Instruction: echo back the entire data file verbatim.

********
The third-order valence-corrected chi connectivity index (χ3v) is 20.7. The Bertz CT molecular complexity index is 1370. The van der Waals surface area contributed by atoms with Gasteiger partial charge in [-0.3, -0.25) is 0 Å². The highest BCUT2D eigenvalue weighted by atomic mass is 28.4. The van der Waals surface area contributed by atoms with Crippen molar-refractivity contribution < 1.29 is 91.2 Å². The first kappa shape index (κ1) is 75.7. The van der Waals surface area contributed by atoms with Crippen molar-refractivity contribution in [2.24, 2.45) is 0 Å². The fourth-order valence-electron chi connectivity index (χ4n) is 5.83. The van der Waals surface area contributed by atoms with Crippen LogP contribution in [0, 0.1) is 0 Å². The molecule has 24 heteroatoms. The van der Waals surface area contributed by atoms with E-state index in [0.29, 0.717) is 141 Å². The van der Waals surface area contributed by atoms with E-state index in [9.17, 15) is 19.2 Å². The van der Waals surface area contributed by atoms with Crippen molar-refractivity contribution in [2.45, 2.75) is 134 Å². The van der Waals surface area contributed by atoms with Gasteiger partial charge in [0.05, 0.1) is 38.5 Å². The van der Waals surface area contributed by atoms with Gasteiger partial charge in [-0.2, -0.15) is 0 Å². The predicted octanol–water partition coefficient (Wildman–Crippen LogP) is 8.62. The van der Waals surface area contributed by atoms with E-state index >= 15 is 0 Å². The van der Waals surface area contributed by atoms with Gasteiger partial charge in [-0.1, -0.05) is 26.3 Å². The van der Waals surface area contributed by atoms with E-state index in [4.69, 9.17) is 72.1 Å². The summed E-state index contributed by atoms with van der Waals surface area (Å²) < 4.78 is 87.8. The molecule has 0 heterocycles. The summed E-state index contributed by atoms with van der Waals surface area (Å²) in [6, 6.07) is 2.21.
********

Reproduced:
The third-order valence-corrected chi connectivity index (χ3v) is 20.7. The Bertz CT molecular complexity index is 1370. The van der Waals surface area contributed by atoms with Gasteiger partial charge in [-0.3, -0.25) is 0 Å². The highest BCUT2D eigenvalue weighted by atomic mass is 28.4. The van der Waals surface area contributed by atoms with Crippen molar-refractivity contribution < 1.29 is 91.2 Å². The first kappa shape index (κ1) is 75.7. The van der Waals surface area contributed by atoms with Crippen molar-refractivity contribution in [2.24, 2.45) is 0 Å². The fourth-order valence-electron chi connectivity index (χ4n) is 5.83. The van der Waals surface area contributed by atoms with Crippen LogP contribution in [0, 0.1) is 0 Å². The molecule has 24 heteroatoms. The van der Waals surface area contributed by atoms with E-state index in [0.29, 0.717) is 141 Å². The van der Waals surface area contributed by atoms with E-state index in [9.17, 15) is 19.2 Å². The van der Waals surface area contributed by atoms with Crippen molar-refractivity contribution in [2.45, 2.75) is 134 Å². The van der Waals surface area contributed by atoms with Gasteiger partial charge in [0.05, 0.1) is 38.5 Å². The van der Waals surface area contributed by atoms with Gasteiger partial charge in [-0.2, -0.15) is 0 Å². The predicted octanol–water partition coefficient (Wildman–Crippen LogP) is 8.62. The van der Waals surface area contributed by atoms with E-state index >= 15 is 0 Å². The van der Waals surface area contributed by atoms with Gasteiger partial charge in [-0.1, -0.05) is 26.3 Å². The van der Waals surface area contributed by atoms with E-state index in [4.69, 9.17) is 72.1 Å². The summed E-state index contributed by atoms with van der Waals surface area (Å²) < 4.78 is 87.8. The molecule has 0 heterocycles. The summed E-state index contributed by atoms with van der Waals surface area (Å²) in [6, 6.07) is 2.21.